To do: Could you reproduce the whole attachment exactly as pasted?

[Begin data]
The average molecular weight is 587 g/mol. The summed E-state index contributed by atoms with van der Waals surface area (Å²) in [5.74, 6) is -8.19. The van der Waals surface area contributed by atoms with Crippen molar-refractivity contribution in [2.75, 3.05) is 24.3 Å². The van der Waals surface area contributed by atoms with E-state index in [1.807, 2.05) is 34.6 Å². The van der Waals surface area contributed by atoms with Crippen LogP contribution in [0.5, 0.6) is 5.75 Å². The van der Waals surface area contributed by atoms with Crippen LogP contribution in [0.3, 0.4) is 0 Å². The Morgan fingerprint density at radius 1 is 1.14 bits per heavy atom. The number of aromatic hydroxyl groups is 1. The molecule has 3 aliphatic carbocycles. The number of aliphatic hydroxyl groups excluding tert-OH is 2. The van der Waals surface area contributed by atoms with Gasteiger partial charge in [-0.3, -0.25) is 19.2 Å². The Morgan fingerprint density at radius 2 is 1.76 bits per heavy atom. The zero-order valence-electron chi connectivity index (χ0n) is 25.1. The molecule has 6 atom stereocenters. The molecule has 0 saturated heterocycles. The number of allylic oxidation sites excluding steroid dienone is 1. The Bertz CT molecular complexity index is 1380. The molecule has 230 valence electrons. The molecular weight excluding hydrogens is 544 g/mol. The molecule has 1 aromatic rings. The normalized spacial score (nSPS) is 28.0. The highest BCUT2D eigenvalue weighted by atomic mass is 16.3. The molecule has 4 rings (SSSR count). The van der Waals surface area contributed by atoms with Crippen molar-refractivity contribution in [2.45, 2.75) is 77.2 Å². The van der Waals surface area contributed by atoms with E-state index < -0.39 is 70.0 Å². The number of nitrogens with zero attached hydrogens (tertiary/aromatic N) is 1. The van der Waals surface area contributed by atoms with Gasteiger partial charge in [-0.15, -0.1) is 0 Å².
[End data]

The average molecular weight is 587 g/mol. The summed E-state index contributed by atoms with van der Waals surface area (Å²) in [5.74, 6) is -8.19. The van der Waals surface area contributed by atoms with Crippen molar-refractivity contribution in [2.75, 3.05) is 24.3 Å². The van der Waals surface area contributed by atoms with E-state index in [1.807, 2.05) is 34.6 Å². The van der Waals surface area contributed by atoms with Crippen LogP contribution in [0.5, 0.6) is 5.75 Å². The van der Waals surface area contributed by atoms with Crippen LogP contribution in [0.3, 0.4) is 0 Å². The Morgan fingerprint density at radius 1 is 1.14 bits per heavy atom. The number of aromatic hydroxyl groups is 1. The molecule has 3 aliphatic carbocycles. The number of aliphatic hydroxyl groups excluding tert-OH is 2. The van der Waals surface area contributed by atoms with Gasteiger partial charge in [-0.3, -0.25) is 19.2 Å². The Morgan fingerprint density at radius 2 is 1.76 bits per heavy atom. The zero-order valence-electron chi connectivity index (χ0n) is 25.1. The molecule has 6 atom stereocenters. The molecule has 0 saturated heterocycles. The number of allylic oxidation sites excluding steroid dienone is 1. The Bertz CT molecular complexity index is 1380. The molecule has 230 valence electrons. The molecular weight excluding hydrogens is 544 g/mol. The molecule has 1 aromatic rings. The normalized spacial score (nSPS) is 28.0. The highest BCUT2D eigenvalue weighted by atomic mass is 16.3. The molecule has 4 rings (SSSR count). The van der Waals surface area contributed by atoms with Crippen molar-refractivity contribution in [2.45, 2.75) is 77.2 Å². The van der Waals surface area contributed by atoms with E-state index < -0.39 is 70.0 Å². The number of nitrogens with zero attached hydrogens (tertiary/aromatic N) is 1. The van der Waals surface area contributed by atoms with Gasteiger partial charge in [-0.15, -0.1) is 0 Å².